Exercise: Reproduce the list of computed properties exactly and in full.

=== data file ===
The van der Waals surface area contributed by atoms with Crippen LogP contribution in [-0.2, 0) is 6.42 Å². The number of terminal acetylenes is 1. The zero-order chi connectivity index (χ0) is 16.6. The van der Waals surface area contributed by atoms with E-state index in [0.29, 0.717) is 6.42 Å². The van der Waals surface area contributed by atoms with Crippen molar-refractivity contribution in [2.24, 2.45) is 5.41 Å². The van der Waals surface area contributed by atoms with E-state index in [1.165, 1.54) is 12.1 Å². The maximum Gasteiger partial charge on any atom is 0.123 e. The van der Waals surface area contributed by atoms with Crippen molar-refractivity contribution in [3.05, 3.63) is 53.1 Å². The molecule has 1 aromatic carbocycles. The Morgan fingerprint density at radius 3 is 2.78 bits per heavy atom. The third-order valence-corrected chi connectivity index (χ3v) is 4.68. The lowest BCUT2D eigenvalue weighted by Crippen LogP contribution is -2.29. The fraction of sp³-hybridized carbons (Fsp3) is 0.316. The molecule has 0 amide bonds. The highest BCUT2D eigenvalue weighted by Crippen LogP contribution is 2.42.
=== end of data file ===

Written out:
The van der Waals surface area contributed by atoms with Crippen LogP contribution in [-0.2, 0) is 6.42 Å². The number of terminal acetylenes is 1. The zero-order chi connectivity index (χ0) is 16.6. The van der Waals surface area contributed by atoms with E-state index in [0.29, 0.717) is 6.42 Å². The van der Waals surface area contributed by atoms with Crippen molar-refractivity contribution in [2.24, 2.45) is 5.41 Å². The van der Waals surface area contributed by atoms with E-state index in [1.165, 1.54) is 12.1 Å². The maximum Gasteiger partial charge on any atom is 0.123 e. The van der Waals surface area contributed by atoms with Crippen molar-refractivity contribution in [3.05, 3.63) is 53.1 Å². The molecule has 1 aromatic carbocycles. The Morgan fingerprint density at radius 3 is 2.78 bits per heavy atom. The third-order valence-corrected chi connectivity index (χ3v) is 4.68. The lowest BCUT2D eigenvalue weighted by Crippen LogP contribution is -2.29. The fraction of sp³-hybridized carbons (Fsp3) is 0.316. The molecule has 0 amide bonds. The highest BCUT2D eigenvalue weighted by Crippen LogP contribution is 2.42.